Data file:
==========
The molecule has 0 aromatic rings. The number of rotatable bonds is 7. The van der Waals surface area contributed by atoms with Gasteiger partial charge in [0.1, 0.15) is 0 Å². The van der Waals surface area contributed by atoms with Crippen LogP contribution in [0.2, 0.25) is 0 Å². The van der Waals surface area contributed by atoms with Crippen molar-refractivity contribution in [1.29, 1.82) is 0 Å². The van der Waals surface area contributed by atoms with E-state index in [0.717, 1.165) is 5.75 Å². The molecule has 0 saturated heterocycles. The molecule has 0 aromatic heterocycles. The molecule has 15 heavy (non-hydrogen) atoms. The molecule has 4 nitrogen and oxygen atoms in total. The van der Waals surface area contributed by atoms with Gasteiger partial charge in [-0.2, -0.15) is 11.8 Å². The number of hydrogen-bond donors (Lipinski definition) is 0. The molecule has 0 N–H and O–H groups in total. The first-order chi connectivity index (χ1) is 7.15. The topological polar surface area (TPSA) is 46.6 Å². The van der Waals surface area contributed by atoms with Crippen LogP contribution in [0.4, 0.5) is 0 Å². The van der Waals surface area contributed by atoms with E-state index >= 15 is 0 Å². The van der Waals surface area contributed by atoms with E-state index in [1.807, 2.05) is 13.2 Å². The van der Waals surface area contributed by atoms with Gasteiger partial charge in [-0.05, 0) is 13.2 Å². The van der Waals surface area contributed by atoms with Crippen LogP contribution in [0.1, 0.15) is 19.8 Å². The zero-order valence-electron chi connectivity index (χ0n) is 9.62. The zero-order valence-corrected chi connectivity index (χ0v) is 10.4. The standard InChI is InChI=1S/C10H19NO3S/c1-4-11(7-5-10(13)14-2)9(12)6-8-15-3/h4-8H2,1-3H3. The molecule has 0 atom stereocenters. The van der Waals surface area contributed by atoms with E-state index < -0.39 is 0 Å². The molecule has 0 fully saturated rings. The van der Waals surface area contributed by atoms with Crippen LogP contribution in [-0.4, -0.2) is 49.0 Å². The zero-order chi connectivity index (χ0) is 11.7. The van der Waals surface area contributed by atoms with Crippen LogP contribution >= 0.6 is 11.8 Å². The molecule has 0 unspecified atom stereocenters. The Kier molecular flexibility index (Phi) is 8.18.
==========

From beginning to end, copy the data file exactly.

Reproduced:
The molecule has 0 aromatic rings. The number of rotatable bonds is 7. The van der Waals surface area contributed by atoms with Gasteiger partial charge in [0.1, 0.15) is 0 Å². The van der Waals surface area contributed by atoms with Crippen LogP contribution in [0.2, 0.25) is 0 Å². The van der Waals surface area contributed by atoms with Crippen molar-refractivity contribution in [1.29, 1.82) is 0 Å². The van der Waals surface area contributed by atoms with E-state index in [0.717, 1.165) is 5.75 Å². The molecule has 0 saturated heterocycles. The molecule has 0 aromatic heterocycles. The molecule has 15 heavy (non-hydrogen) atoms. The molecule has 4 nitrogen and oxygen atoms in total. The van der Waals surface area contributed by atoms with Gasteiger partial charge in [-0.2, -0.15) is 11.8 Å². The number of hydrogen-bond donors (Lipinski definition) is 0. The molecule has 0 N–H and O–H groups in total. The first-order chi connectivity index (χ1) is 7.15. The topological polar surface area (TPSA) is 46.6 Å². The van der Waals surface area contributed by atoms with Crippen LogP contribution in [0.4, 0.5) is 0 Å². The van der Waals surface area contributed by atoms with E-state index >= 15 is 0 Å². The van der Waals surface area contributed by atoms with E-state index in [1.807, 2.05) is 13.2 Å². The van der Waals surface area contributed by atoms with Gasteiger partial charge in [-0.05, 0) is 13.2 Å². The van der Waals surface area contributed by atoms with Crippen LogP contribution in [0.1, 0.15) is 19.8 Å². The zero-order valence-electron chi connectivity index (χ0n) is 9.62. The zero-order valence-corrected chi connectivity index (χ0v) is 10.4. The standard InChI is InChI=1S/C10H19NO3S/c1-4-11(7-5-10(13)14-2)9(12)6-8-15-3/h4-8H2,1-3H3. The molecule has 0 atom stereocenters. The van der Waals surface area contributed by atoms with E-state index < -0.39 is 0 Å². The molecule has 0 fully saturated rings. The van der Waals surface area contributed by atoms with Crippen LogP contribution in [-0.4, -0.2) is 49.0 Å². The zero-order chi connectivity index (χ0) is 11.7. The van der Waals surface area contributed by atoms with Crippen LogP contribution >= 0.6 is 11.8 Å². The molecule has 0 unspecified atom stereocenters. The Kier molecular flexibility index (Phi) is 8.18.